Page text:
The next week, just before our scheduled Wednesday night group run, it started to rain. Arshad called to ask if I was going and I told him no. Fifteen minutes later the storm passed and my phone rang. Tempted to ignore it, I picked up and told Arshad I would meet him at the gate, knowing how guilty I would feel if I didn’t run. The dark evening was beautiful, and everything at the lake glowed from the rain. Arshad ran fast that night and it felt good to keep the pace. When I made a random comment about hating to run into a headwind, he remarked, ever positive, that he liked it because it kept him cool. He talked about how beautiful the trees at the lake were, and how it was his favorite place to run.
It was the last time we ran together.
We had made plans to drive together to the local train station for the start of our Saturday morning group run. When I got up early the next morning I noticed a message on my phone. It was Jen, telling me to call her as soon as I got the message. Even though it was six o’clock in the morning, I immediately called. She told me Arshad had been in a car accident the evening before, and it was fatal. His mother was also killed, and his father was in critical condition.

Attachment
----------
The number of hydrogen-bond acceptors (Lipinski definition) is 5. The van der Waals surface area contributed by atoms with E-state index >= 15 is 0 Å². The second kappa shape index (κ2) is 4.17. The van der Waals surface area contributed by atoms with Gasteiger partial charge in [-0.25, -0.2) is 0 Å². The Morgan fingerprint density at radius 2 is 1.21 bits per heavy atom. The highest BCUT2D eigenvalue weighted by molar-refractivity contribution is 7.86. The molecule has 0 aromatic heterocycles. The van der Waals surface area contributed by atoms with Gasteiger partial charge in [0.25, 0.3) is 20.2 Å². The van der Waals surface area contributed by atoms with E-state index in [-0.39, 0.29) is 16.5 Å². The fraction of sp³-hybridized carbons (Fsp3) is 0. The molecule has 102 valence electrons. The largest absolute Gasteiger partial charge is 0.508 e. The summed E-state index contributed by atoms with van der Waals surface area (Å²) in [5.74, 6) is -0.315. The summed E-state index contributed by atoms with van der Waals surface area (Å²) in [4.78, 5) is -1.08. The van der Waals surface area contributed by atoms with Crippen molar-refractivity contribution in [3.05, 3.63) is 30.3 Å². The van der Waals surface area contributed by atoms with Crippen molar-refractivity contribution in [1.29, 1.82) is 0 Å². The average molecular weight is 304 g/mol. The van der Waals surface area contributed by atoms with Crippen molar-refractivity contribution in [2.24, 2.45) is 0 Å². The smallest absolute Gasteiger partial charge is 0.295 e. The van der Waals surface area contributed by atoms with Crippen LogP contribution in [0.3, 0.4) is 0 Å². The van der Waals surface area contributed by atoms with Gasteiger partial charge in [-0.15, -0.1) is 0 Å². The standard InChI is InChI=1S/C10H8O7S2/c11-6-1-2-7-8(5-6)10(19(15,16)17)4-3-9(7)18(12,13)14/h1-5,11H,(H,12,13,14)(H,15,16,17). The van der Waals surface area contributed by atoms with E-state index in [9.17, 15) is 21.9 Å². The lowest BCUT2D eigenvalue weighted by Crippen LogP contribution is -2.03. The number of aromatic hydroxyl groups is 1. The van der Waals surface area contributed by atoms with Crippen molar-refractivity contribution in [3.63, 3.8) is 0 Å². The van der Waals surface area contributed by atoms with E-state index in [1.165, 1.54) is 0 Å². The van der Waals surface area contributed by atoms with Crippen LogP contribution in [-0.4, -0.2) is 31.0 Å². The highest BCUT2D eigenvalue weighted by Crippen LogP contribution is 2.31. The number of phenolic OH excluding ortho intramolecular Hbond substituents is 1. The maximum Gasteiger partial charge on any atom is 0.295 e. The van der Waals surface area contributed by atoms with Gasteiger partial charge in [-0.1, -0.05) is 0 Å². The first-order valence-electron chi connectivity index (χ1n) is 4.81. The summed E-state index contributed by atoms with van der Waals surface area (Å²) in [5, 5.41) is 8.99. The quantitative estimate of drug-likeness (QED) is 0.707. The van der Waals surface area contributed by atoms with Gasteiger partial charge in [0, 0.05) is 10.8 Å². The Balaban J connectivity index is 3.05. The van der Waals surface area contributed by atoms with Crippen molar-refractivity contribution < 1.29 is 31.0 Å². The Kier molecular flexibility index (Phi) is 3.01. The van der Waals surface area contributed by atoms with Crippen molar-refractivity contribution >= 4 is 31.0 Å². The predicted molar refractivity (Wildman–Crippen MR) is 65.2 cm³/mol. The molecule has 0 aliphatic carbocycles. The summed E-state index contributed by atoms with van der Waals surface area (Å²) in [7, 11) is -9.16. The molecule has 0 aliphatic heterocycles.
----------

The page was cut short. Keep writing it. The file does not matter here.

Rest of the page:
He died on a busy street I travel on quite often, and it was a long time before I could drive past the spot where a manufacturing defect in one of his tires caused his death. Two weeks after his death I ran the Oklahoma City Marathon without him. I ran faster than I’d ever run, because I knew he couldn’t. When I crossed the finish line and the medal was put around my neck by a bombing victim’s family member, I cried and asked if I could have another medal for the friend I had lost who hadn’t made it to the finish line with me.
His death made no sense to me, and it never will.
Today, three years later, I think about him. I can still hear his silly high-pitched laugh, and see a smile light up his face. I remember his earnest curiosity of what made people who they are, and his love of deep conversations. I remember the new running clothes he bought just before he died, and how he worried about what he looked like in them. I remember his carefree approach to running that I am still trying to emulate. He is in my thoughts every single race I run, especially the marathons I never had the chance to talk him into running. More than anything else, I just miss him.